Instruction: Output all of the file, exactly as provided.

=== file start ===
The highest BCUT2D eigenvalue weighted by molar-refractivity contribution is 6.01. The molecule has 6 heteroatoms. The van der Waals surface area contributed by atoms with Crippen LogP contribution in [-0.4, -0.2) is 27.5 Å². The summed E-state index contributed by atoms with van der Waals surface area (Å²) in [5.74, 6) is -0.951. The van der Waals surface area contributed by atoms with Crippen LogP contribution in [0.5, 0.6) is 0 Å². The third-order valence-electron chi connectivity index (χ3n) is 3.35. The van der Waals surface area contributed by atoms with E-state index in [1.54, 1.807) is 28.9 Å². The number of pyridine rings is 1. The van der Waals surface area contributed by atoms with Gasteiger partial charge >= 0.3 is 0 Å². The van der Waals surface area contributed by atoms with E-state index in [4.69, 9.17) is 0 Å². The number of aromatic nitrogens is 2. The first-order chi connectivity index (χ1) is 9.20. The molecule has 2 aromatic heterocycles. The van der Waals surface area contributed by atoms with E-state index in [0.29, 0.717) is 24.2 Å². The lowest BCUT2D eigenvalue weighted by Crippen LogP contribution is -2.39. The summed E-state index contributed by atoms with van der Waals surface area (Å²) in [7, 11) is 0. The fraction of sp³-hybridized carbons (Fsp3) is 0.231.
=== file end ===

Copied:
The highest BCUT2D eigenvalue weighted by molar-refractivity contribution is 6.01. The molecule has 6 heteroatoms. The van der Waals surface area contributed by atoms with Crippen LogP contribution in [-0.4, -0.2) is 27.5 Å². The summed E-state index contributed by atoms with van der Waals surface area (Å²) in [5.74, 6) is -0.951. The van der Waals surface area contributed by atoms with Crippen LogP contribution in [0.5, 0.6) is 0 Å². The third-order valence-electron chi connectivity index (χ3n) is 3.35. The van der Waals surface area contributed by atoms with E-state index in [1.54, 1.807) is 28.9 Å². The number of pyridine rings is 1. The van der Waals surface area contributed by atoms with Gasteiger partial charge >= 0.3 is 0 Å². The van der Waals surface area contributed by atoms with E-state index in [4.69, 9.17) is 0 Å². The number of aromatic nitrogens is 2. The first-order chi connectivity index (χ1) is 9.20. The molecule has 2 aromatic heterocycles. The van der Waals surface area contributed by atoms with E-state index in [0.29, 0.717) is 24.2 Å². The lowest BCUT2D eigenvalue weighted by Crippen LogP contribution is -2.39. The summed E-state index contributed by atoms with van der Waals surface area (Å²) in [7, 11) is 0. The fraction of sp³-hybridized carbons (Fsp3) is 0.231.